Trump Admin Unloads Block of 271 Sanctions on Assad Regime for Chemical Weapons Attack

The U.S. Treasury announced on Monday that it is putting into place 271 new sanctions in Syria following a chemical weapons attack on April 4 that killed dozens of people, including many children.

Treasury said in a press release that the sanctions are “in response to the attack on innocent civilians in Khan Sheikhoun, Syria, by the regime of Syrian dictator Bashar al-Assad,” calling the move one of the largest blocks of sanctions in the history of the Office of Foreign Assets Control (OFAC).

The sanctions are against 271 employees of Syria’s Scientific Studies and Research Center (SSRC), all of whom have expertise in chemistry and related “disciplines” and have been supporting Assad’s chemical weapons program since at least 2012, according to Treasury.

“These sweeping sanctions target the scientific support center for Syrian dictator Bashar al-Assad’s horrific chemical weapons attack on innocent civilian men, women, and children,” Treasury Secretary Steven T. Mnuchin said in announcing the sanctions. “The United States is sending a strong message with this action that we will hold the entire Assad regime accountable for these blatant human rights violations in order to deter the spread of these types of barbaric chemical weapons.”

“We take Syria’s disregard for innocent human life very seriously, and will relentlessly pursue and shut down the financial networks of all individuals involved with the production of chemical weapons used to commit these atrocities,” Mnuchin said.

“Today’s action follows OFAC and the Department of State’s sanctions announced on January 12, 2017 against 18 senior regime officials and five branches of the Syrian military, along with entities associated with its chemical weapons program, in response to findings by the Organization for the Prohibition of Chemical Weapons – United Nations Joint Investigative Mechanism, that the Syrian regime was responsible for three chlorine gas attacks in 2014 and 2015,” the press release said.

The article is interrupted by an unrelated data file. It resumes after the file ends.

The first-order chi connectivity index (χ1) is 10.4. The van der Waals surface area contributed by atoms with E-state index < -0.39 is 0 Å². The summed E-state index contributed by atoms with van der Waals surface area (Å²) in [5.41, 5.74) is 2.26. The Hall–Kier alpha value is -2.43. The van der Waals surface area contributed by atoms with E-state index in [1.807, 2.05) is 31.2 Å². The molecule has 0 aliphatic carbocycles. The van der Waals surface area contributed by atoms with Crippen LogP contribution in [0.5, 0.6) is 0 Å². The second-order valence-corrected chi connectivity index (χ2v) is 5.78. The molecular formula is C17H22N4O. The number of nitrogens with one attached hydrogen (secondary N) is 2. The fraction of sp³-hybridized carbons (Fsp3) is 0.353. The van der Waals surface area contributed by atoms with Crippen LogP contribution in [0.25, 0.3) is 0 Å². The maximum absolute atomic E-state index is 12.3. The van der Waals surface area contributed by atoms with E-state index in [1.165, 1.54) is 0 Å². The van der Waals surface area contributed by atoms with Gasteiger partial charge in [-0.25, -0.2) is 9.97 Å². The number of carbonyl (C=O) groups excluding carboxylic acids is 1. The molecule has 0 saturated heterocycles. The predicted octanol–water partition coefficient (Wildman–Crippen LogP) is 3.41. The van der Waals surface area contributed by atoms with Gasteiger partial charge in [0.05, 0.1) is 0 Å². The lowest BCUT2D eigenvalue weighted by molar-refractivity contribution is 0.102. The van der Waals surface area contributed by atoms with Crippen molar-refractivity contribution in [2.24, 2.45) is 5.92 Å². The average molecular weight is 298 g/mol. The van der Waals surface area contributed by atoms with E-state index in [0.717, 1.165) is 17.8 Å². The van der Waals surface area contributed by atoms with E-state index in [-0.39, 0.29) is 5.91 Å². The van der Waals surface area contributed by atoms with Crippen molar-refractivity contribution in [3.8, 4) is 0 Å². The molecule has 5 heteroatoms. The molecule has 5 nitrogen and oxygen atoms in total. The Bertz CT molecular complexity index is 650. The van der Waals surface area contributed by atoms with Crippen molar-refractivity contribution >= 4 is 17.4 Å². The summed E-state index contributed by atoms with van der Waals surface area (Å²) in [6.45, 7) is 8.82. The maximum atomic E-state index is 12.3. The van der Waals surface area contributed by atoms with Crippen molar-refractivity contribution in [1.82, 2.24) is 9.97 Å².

The press release noted that these sanctions come less than three weeks after the chemical weapons attack and “more than doubles in a single action the number of individuals and entities sanctioned by the United States pursuant to Syria-related Executive Orders, and that Assad’s actions are “blatant violations of the Chemical Weapons Convention and UN Security Council Resolution 2118.”

On February 28, just weeks ahead of the attack, Russia and China vetoed a United Nations resolution backed by the West that would have imposed sanctions on Syria over its chemical weapons program, AFP reported.

“The measure drafted by Britain, France and the United States won nine votes in favor at the Security Council while three countries opposed it — China, Russia and Bolivia,” AFP reported. “Kazakhstan, Ethiopia and Egypt abstained.”

“It was the seventh time that Russia, Syria’s top military ally, has used its veto power to shield the Damascus regime,” AFP reported.

Russian President Vladimir Putin had earlier warned that imposing sanctions on Syria during negotiations in Geneva over the more than six-year-old civil war was “completely inappropriate” and would undermine the progress of the peace talks.

“This resolution is very appropriate,” US Ambassador Nikki Haley after the measure was defeated.

“It is a sad day on the Security Council when members start making excuses for other member states killing their own people,” Haley said.

The resolution would have put 11 Syrians, mostly military personnel, and 10 other entities linked to chemical attacks in 2014 and 2015, on a UN sanctions blacklist.


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